In January of this year, hundreds of mayors from cities all across the country joined together to sign on to the Mayors for the Freedom to Marry, a declaration endorsing marriage equality for all of their constituents. Although mayors have no direct governing effect on marriage laws, it was nonetheless a significant symbolic affirmation of the critical role that mayors play in advancing civil rights.
Mayors of cities large and small, from Maine to Texas, North Carolina to California, all declared their commitment to helping gay and lesbian citizens achieve equal treatment under the law, proudly proclaiming that all loving couples deserve to express their lifelong commitment through marriage. Although some naysayers contested that it was ineffectual and merely symbolic, the fact is, in the absence of equality, symbols matter.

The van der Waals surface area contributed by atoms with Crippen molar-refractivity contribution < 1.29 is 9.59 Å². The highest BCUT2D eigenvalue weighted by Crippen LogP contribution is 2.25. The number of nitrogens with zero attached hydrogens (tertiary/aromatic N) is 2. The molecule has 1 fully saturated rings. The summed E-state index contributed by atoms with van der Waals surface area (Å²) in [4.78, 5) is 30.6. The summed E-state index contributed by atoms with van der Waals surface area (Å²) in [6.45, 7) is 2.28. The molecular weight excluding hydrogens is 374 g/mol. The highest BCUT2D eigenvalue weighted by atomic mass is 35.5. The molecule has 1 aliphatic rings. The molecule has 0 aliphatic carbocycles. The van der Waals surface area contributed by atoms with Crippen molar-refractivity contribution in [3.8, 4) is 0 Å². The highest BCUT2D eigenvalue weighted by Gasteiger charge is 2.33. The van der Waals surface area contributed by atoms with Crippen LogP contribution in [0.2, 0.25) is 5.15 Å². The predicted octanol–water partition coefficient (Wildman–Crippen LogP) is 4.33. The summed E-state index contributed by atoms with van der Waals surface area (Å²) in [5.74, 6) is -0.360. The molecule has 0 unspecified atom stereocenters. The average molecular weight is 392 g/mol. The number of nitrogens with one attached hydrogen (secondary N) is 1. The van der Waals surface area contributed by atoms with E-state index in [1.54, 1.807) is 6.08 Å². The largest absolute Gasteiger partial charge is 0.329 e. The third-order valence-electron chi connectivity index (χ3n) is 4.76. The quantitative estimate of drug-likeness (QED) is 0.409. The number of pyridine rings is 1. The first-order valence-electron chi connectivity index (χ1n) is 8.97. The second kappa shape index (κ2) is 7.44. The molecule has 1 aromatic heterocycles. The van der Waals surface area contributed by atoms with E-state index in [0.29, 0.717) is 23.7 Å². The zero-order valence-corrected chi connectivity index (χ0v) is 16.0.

Notably missing from the list was Mayor Kasim Reed of Atlanta, the gay capital of the South and the city of civil rights. He remains implacable on this issue, and though mayors from both parties across the country continue to join the chorus of support, Reed stubbornly drags his feet.
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